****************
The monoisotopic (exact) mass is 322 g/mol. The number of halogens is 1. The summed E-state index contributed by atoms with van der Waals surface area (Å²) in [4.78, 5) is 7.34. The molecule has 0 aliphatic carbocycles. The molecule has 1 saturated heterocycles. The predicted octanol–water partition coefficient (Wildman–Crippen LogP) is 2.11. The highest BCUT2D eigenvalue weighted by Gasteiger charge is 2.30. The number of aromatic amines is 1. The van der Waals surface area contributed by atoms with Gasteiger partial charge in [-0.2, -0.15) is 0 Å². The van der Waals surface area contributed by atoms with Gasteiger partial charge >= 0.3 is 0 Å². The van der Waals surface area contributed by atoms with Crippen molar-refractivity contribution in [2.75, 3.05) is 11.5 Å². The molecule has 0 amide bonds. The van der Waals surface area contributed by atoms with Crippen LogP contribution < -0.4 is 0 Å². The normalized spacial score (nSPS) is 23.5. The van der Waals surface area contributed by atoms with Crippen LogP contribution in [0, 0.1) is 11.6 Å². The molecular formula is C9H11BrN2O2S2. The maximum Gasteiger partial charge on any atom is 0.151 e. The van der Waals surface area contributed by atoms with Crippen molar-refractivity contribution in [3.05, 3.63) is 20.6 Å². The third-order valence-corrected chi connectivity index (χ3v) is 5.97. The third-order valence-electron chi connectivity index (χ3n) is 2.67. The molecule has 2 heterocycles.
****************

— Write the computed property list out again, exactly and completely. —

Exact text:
The monoisotopic (exact) mass is 322 g/mol. The number of halogens is 1. The summed E-state index contributed by atoms with van der Waals surface area (Å²) in [4.78, 5) is 7.34. The molecule has 0 aliphatic carbocycles. The molecule has 1 saturated heterocycles. The predicted octanol–water partition coefficient (Wildman–Crippen LogP) is 2.11. The highest BCUT2D eigenvalue weighted by Gasteiger charge is 2.30. The number of aromatic amines is 1. The van der Waals surface area contributed by atoms with Gasteiger partial charge in [-0.2, -0.15) is 0 Å². The van der Waals surface area contributed by atoms with Gasteiger partial charge >= 0.3 is 0 Å². The van der Waals surface area contributed by atoms with Crippen molar-refractivity contribution in [2.75, 3.05) is 11.5 Å². The molecule has 0 amide bonds. The van der Waals surface area contributed by atoms with Crippen LogP contribution < -0.4 is 0 Å². The normalized spacial score (nSPS) is 23.5. The van der Waals surface area contributed by atoms with Crippen LogP contribution in [0, 0.1) is 11.6 Å². The molecular formula is C9H11BrN2O2S2. The maximum Gasteiger partial charge on any atom is 0.151 e. The van der Waals surface area contributed by atoms with Crippen molar-refractivity contribution in [3.05, 3.63) is 20.6 Å². The third-order valence-corrected chi connectivity index (χ3v) is 5.97. The third-order valence-electron chi connectivity index (χ3n) is 2.67. The molecule has 2 heterocycles.